Remote working is more popular than ever.
With distributed teams scattered across the globe, the question of how to work with your international team is an important one. Should you contract or employ full-time, which is better, and what's the impact.
We discuss the pros and cons to help you navigate the uncertainty.
Not just the best of the local area, but the best possible and that means your team could be scattered across the globe.
Plus, paying thousands in rent each month is definitely better avoided.
With this attitude becoming more common, plenty of tools have sprung up to help us communicate better, manage asynchronously and effectively collaborate when working remotely.
How to actually employ and pay these global teams has remained somewhat of a mystery for some start-ups, as well as larger companies who face legal and regulatory issues when it goes wrong.
We will help you understand the remote solutions available and navigate which is right for your company.
Contractors are independent, third-party workers. They might work for themselves, or for a separate company. They work on contracts for specific purposes and don't have benefits like holidays, healthcare, and parental leave.
Hiring an employee means your company onboarding an employee, adding them to payroll, withholding and paying taxes for them as well as being obliged to provide holiday and abide by employment law.
On the face of it, contracting sounds cheaper and more flexible, giving the company more benefits, however, it's important to understand that it's not as simple as that.
Understanding which to use depends on how you interact with them. Treat them like an employee in some aspects such as supervision and time commitment, and they will be legally viewed as an employee worker.
If you treat someone as an employee, you can't simply call them a contractor. For example, if you have a bakery and you hire someone to make your cakes, tell them how to do so and expect them there Monday-Friday, they will be an employee. If you needed someone to design your logo for the bakery and pay them based on delivery of the logo only, then they will be a contractor.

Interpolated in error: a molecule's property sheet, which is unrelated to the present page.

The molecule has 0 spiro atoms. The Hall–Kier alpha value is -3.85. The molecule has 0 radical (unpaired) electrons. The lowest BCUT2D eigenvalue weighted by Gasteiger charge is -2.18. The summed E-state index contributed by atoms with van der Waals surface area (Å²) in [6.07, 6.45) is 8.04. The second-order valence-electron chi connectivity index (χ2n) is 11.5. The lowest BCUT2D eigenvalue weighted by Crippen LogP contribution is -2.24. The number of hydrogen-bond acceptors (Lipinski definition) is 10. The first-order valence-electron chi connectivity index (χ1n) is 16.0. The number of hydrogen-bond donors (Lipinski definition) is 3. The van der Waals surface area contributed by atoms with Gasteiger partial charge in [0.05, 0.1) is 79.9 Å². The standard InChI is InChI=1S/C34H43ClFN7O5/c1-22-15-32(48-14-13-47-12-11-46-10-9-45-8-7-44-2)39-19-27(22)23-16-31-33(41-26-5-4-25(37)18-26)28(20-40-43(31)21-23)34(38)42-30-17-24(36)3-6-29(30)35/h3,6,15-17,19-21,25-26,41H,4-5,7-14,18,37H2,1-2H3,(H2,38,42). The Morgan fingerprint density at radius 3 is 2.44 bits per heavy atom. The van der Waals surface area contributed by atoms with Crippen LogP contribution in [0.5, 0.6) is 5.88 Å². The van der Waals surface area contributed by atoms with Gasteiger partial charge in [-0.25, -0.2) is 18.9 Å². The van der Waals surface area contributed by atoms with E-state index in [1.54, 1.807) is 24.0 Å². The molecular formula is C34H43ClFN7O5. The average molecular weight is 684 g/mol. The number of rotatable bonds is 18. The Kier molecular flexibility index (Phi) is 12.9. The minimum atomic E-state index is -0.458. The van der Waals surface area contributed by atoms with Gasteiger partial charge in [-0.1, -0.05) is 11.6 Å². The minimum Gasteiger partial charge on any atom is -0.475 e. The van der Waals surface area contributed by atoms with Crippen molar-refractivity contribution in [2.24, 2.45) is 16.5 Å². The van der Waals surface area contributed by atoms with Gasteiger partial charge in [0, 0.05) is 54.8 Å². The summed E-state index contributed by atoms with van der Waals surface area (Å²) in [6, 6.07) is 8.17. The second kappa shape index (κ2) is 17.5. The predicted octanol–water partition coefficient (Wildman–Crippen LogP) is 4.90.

Many staff may feel more comfortable and valued if they are employees so it can affect morale.
Misclassifying, using a contractor agreement when you should have used employment, can result in penalties and fines from the local tax authorities and even potential issues with shareholders or investors.
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If you want to have a virtual work environment with people who are not based in the same country as your startup, you have a few options.
Set up a company in that country to employ staff.
More control over the process, fewer risks with intellectual property, compliant with regulation. Can be cost-effective if you have several employees in one country, or essential if you employ significant functions such as sales or key decision-makers.
Costs involved in maintaining and set up, increased admin.
EOR (Employer of Record) services, PEO (Professional Employer Organisations), remote staffing agencies, or similar hiring entities are overseas professional companies that employ people on your behalf. They are fully compliant with local laws and allow you the benefits of employment without the commitment of setting up a company.
Quick, compliant with regulation, and low admin to maintain. (although, a PEO and an EOR are different, and you need to be sure which one you need. EG in the US, you will most likely need a PEO)
Can be expensive, and generally only makes sense for under 5 employees per country.
For freelancers who you treat as contractors.
Lower costs due to no taxes or benefits, less compliance burden, no geographical restrictions.
Limits on how you can treat them.